Cooler, Wet Spring Raises Concern for Early-Season Pests and Diseases

Pioneer Hi-Bred suggests growers scout corn, soybean fields early

Less-than-ideal weather conditions across the U.S. this spring raise concerns about the potential for early-season pests and diseases in corn and soybeans, according to agronomy experts at Pioneer Hi-Bred, a DuPont business.

Corn planted early may encounter more problems than corn that's been planted later due to cooler, wetter soils. Fields planted in early April may encounter seed rot or damping off, when the seed emerges, wilts and dies as the plant is working to get established. Damping off occurs when fungal pathogens, such as Fusarium, Pythium and Rhizoctonia, are present in the soil and seedbed conditions are challenging. Pioneer suggests growers scout fields and evaluate stand establishment.

In areas where planting has been delayed, growers may see fewer seed rot issues. Fusarium and Pythium concerns lessen with warmer temperatures and drier soil conditions.

However, growers planting into late May could find their fields are more susceptible to black cutworm. The larvae grow larger with time, increasing the chances of cutting down newly emerged plants. When black cutworms are about 1/2-inch long, they can kill the plant. The pest leaves small shot holes in corn leaves. Stand loss or irregular stands may result. Growers who have planted hybrids with Herculex®I or Herculex®XTRA insect protection can expect protection in their corn against black cutworms and other corn pests.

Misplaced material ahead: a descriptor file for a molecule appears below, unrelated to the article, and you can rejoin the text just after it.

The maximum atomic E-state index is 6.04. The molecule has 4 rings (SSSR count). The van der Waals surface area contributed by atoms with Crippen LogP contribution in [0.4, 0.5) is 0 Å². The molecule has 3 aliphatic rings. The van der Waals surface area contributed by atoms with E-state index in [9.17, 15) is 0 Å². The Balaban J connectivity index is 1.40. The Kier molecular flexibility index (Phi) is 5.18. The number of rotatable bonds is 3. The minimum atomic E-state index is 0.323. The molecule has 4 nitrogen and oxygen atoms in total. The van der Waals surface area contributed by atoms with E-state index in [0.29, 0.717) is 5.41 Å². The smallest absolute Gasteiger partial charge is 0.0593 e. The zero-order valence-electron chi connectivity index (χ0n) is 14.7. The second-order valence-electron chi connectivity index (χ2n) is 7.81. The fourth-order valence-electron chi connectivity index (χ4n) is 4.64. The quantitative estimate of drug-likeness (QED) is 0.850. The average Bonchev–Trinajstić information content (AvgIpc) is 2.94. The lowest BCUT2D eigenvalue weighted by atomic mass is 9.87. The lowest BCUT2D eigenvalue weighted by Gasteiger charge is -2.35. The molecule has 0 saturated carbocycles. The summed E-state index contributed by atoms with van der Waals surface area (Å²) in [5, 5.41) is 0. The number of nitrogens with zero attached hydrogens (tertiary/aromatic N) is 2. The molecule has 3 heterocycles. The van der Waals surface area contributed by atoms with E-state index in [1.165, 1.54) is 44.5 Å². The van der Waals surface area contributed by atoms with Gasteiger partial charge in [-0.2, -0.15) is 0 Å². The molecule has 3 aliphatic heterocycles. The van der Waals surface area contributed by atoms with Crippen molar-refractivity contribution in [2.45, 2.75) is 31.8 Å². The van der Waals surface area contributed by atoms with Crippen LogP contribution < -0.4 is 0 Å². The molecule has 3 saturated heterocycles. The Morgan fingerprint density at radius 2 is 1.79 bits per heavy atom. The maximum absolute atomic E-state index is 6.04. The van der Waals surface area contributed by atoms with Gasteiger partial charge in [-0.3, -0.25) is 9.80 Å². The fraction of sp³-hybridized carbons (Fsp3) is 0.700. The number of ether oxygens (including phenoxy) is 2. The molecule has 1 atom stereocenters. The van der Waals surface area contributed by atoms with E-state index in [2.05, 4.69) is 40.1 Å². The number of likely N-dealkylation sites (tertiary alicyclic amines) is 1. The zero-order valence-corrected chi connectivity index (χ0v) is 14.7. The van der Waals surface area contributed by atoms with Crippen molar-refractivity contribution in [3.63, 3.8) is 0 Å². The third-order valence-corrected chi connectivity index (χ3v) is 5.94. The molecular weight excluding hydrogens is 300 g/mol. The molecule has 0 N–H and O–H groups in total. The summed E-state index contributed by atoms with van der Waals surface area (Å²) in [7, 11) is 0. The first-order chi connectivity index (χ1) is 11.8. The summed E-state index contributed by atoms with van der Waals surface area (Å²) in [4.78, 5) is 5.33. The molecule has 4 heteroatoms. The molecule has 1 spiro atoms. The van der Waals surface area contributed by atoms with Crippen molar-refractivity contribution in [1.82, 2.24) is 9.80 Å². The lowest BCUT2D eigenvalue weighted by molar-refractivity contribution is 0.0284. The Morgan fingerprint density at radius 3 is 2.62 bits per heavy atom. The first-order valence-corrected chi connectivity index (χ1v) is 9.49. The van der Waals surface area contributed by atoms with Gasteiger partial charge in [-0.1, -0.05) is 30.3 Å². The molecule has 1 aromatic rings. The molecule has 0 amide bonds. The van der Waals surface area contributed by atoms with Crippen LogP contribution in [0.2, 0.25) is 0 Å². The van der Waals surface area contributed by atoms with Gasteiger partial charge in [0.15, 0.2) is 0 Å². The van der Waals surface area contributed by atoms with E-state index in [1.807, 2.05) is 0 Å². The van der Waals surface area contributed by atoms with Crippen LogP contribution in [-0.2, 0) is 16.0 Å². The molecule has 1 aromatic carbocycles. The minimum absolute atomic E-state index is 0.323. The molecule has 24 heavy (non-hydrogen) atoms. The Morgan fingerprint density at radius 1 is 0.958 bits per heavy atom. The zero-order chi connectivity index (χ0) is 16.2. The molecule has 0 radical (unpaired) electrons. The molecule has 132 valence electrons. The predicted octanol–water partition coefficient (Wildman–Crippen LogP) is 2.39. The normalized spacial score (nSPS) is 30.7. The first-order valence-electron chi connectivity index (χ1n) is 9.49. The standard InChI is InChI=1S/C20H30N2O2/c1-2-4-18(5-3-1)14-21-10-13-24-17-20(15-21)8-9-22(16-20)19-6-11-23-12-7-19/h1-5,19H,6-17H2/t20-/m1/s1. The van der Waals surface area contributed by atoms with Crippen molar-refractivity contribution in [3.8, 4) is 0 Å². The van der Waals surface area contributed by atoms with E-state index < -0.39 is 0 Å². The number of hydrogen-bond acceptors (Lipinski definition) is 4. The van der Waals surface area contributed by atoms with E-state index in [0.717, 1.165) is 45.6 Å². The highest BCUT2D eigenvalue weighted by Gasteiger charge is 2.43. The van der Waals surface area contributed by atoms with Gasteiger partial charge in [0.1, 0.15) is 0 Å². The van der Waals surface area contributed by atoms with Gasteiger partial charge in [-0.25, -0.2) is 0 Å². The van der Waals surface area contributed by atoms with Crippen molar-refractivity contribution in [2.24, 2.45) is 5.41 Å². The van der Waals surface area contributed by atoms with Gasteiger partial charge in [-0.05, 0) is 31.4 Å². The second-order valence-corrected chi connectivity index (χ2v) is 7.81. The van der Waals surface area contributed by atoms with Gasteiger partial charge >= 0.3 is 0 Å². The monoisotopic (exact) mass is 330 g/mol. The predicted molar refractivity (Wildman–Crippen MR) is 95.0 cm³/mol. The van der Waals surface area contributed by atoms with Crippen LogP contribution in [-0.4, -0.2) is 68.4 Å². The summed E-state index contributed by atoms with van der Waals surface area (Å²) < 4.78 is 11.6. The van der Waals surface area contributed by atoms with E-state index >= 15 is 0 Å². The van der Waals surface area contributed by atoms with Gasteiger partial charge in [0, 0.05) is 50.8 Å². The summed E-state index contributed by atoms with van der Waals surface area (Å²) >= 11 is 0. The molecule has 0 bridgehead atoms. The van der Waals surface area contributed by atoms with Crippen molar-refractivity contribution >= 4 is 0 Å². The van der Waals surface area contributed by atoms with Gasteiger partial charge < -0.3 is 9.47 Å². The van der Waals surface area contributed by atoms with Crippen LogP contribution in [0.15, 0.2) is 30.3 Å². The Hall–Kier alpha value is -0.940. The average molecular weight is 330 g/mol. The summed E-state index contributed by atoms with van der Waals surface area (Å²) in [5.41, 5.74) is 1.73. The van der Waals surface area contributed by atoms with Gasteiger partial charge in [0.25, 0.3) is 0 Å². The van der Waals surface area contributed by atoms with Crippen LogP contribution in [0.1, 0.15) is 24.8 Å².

Three soybean diseases for growers to scout for early this year include Pythium, Phytophthora and Rhizoctonia. Pythium occurs in cold, wet soils. Phytophthora occurs in cool saturated soils, while Rhizoctonia occurs in warmer soils. According to Scott Heuchelin, Pioneer research scientist for field pathology, tracking emergence is key. A number of factors, including crusting, can cause uneven emergence, but if the seedbed is in good condition and emergence is uneven, a pathogen or pest may be affecting the seed. Seed treatments may reduce early season disease and pest pressures for both corn and soybeans.

For more information or to schedule an interview with a Pioneer agronomist in your coverage area, please contact Jerry Harrington at 1 800-247-6803, ext. 56908 or jerry.harrington@pioneer.com.

For additional timely insights, visit Pioneer's agronomy resource library at www.pioneer.com/agronomy.

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